Well, I certainly saw this one coming: "Mad Men" has stopped sending out advance review copies to critics because of concern about spoilers, such as Alessandra Stanley's New York Times preview piece.
The second episode came with this note from producer Matthew Weiner:
"We wanted to make you aware of a new development in terms of our DVD distribution moving forward.
"In an effort to avoid inevitable spoilers and preserve the experience of watching live for our fans, we have chosen to make this the last review copy we send out.
"We ask that in the weeks ahead you continue to write on the progression of our show, and I look forward to your thoughts and commentary along the way."
Critics will live, of course, as will the series. And there's no reason, really, for writers to receive every episode in advance of an ongoing program, other than perhaps the vanity of being able to lord it over the rest of the world.
But it does compel those who pooh-pooh'ed the issue to acknowledge that their outlets were probably ill-served by being cavalier about blowing key plot points, in a "Well, what are they gonna do about it?" way. The split-the-difference solution would have been to cut off only those scribes that AMC felt violated its "Please, no spoilers" request, and I suspect the paper work on that would have been an enormous pain in the butt, with little upside.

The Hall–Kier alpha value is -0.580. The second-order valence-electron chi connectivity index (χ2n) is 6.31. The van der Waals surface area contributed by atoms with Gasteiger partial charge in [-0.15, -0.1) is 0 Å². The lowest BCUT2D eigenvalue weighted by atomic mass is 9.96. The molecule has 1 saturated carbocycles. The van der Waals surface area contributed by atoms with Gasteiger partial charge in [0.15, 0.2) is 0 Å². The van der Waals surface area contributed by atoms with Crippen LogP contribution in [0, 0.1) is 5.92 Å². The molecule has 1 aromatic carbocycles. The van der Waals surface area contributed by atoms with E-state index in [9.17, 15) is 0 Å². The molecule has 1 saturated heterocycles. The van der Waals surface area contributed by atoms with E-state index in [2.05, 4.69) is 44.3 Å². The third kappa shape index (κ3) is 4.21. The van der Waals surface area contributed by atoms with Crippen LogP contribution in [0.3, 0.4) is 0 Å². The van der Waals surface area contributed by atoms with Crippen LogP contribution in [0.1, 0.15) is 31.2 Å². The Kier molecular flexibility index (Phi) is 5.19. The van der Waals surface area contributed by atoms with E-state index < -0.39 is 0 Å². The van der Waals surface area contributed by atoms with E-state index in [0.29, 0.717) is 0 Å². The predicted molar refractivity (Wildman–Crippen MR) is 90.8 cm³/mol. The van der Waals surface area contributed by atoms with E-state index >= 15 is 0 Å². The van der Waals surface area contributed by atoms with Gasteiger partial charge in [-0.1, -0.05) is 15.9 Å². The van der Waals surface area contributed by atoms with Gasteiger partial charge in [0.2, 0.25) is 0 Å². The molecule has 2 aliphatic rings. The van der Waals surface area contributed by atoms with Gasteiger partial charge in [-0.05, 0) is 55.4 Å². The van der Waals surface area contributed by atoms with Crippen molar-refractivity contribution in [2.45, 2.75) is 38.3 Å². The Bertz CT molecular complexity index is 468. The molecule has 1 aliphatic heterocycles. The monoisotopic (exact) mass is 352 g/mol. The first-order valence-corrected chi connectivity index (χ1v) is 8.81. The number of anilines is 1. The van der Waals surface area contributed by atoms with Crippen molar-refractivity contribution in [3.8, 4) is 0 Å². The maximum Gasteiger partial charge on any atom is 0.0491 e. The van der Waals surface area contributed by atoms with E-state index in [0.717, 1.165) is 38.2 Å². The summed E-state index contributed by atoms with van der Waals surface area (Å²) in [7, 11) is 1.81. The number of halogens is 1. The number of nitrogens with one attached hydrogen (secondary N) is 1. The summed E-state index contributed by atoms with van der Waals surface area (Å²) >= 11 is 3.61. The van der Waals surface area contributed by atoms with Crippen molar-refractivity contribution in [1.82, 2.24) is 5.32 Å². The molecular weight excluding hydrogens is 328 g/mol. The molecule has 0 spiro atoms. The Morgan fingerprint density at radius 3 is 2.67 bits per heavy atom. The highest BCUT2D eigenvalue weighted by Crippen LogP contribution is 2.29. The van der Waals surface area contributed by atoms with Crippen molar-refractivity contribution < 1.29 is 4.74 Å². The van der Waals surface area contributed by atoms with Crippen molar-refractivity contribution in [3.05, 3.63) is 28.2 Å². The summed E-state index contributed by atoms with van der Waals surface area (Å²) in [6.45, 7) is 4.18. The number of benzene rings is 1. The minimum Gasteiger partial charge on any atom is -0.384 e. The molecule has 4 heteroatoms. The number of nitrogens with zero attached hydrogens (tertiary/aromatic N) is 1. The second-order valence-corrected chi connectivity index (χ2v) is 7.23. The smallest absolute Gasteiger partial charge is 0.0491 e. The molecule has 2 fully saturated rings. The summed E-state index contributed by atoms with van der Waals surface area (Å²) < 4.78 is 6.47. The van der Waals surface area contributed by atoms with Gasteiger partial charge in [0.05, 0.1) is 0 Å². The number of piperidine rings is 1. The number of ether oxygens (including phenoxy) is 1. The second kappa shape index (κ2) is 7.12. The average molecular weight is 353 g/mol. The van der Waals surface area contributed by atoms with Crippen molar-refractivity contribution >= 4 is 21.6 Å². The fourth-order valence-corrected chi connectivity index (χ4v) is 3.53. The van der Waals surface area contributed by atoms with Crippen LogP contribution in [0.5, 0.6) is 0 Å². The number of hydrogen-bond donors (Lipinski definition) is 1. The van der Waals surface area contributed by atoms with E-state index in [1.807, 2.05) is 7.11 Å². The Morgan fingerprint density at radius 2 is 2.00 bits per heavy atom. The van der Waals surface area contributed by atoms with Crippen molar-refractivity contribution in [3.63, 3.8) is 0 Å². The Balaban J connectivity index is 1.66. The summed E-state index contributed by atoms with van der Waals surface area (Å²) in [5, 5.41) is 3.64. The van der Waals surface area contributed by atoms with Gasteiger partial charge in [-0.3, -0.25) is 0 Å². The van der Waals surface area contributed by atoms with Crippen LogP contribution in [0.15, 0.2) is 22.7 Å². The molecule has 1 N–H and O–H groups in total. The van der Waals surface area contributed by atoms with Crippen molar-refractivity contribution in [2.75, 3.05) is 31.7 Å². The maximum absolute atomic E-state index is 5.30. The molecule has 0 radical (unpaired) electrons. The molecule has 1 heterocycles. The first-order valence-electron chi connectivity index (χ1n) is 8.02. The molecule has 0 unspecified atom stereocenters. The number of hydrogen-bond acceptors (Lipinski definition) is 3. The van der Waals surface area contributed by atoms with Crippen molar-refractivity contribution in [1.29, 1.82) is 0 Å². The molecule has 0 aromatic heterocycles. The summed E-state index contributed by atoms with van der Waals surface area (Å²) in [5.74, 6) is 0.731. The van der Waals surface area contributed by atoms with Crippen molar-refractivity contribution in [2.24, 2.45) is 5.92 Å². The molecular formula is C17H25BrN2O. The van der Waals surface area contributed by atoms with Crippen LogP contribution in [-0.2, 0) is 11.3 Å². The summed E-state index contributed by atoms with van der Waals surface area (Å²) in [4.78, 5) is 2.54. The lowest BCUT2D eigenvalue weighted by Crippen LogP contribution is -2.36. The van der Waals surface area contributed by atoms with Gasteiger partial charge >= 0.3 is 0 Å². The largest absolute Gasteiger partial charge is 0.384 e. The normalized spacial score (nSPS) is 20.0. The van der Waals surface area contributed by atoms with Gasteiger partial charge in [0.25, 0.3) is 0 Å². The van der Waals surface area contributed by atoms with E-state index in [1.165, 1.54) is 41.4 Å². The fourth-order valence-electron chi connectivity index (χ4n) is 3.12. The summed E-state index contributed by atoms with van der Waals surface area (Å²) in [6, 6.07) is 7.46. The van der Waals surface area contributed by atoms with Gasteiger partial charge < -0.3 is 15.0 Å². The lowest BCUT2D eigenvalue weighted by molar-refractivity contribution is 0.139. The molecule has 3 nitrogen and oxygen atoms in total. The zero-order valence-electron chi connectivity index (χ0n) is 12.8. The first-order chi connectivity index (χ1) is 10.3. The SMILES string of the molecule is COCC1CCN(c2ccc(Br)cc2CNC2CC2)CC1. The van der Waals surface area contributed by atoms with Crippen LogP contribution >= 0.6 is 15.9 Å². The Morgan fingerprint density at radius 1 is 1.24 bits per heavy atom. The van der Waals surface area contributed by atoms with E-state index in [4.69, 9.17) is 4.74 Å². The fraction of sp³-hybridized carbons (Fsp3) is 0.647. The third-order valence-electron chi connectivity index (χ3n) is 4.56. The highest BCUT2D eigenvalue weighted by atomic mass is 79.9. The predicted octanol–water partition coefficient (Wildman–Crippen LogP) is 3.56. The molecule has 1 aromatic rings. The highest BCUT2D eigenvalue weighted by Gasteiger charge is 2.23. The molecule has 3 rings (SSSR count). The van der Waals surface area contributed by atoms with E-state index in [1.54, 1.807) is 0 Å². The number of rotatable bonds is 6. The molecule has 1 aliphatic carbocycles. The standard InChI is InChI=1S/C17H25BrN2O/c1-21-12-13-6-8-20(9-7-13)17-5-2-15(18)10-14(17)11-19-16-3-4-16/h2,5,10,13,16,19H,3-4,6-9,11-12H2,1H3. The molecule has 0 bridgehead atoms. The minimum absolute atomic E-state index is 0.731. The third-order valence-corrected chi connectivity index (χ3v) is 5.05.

Weiner is famously persnickety about such things, but this doesn't strike me as an unreasonable response — one that asks critics to fire up the TiVo and pour themselves a drink in a highball glass, just like everyone else.